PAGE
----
Gordon Brown – 100 days in power

October 11, 2007 at 4:04 pm (Politics)

SINCE JUNE 27, there has been a mood of surprised satisfaction in Britain as Gordon Brown has assumed his responsibility as British prime minister with a revered calm in the face of several national crises.

One hundred days in and it appears his run of good press is beginning to wane as he comes under fire for hyping up what turned out to be a non-existent election. However, up to this weekend, the first chapter of the Brown era has reflected very positively on the Prime Minister, who has worked tirelessly at disassociating himself from 10 years of a Blair government.

So how is Brown paving the way for change and moving away from his predecessor? Many thought Brown would struggle to follow in the footsteps of Blair, a consummate political showman, but in the media spotlight, Brown has portrayed himself as a calm, collected and likable character. This composed style was a welcome change from the strident certainties of Blair but it is yet to be seen whether or not Brown can achieve a fresh political impact once he begins to implement his policies.

His initial and most symbolic step to date was his meeting with George Bush where he appeared to play down the ‘close relationship’ between the UK and US which Blair and Bush championed so often.

Since then, three key words have been prominent under the Brown regime: ‘change’, ‘vision’ and ‘Britain’. His quest to restore national pride conveniently combines with his promise that his government will listen more to the needs of the British citizen. His plans for constitutional reform have indicated that he believes the role of prime minister holds too much power; power he believes should be vested back into the British population.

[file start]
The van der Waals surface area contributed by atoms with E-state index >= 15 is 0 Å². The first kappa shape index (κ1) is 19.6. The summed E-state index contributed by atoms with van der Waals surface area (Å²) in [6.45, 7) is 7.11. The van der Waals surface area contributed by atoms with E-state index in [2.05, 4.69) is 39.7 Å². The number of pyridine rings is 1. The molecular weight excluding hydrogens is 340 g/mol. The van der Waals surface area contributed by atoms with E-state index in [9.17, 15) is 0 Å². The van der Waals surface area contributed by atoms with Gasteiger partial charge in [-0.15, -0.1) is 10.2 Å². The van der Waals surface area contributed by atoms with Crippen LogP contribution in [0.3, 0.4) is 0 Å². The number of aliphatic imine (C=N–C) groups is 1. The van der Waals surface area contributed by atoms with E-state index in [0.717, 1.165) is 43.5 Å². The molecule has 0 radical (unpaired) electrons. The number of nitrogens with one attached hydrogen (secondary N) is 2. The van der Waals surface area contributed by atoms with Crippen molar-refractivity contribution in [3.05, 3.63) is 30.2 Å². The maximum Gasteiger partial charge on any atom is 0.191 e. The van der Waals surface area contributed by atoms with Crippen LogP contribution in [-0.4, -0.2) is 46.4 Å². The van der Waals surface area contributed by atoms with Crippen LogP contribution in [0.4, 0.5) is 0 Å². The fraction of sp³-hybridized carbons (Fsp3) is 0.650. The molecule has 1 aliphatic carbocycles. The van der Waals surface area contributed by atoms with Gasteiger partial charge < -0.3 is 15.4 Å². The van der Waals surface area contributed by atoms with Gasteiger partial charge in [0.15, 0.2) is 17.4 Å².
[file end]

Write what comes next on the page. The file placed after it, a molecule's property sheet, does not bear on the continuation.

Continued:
Even though Brown is concerned with shaking off Blair’s legacy, his recent dwelling on whether or not to call an election has shown that he can be as equally cavalier with the concept of democracy. It will make us look again at why Brown drew attention to his calm authority in the face of bomb plots, flooding, foot and mouth out breaks and the Northern Rock crisis.

Despite all this, very little has been implemented which shows evidence of ‘change’ except a few sensible policy amendments. Now Parliament has been recalled, Brown finally has his opportunity to ‘change Britain’ and give the electorate the chance to find out whether or not Brown is a conviction politician or just a calculator.


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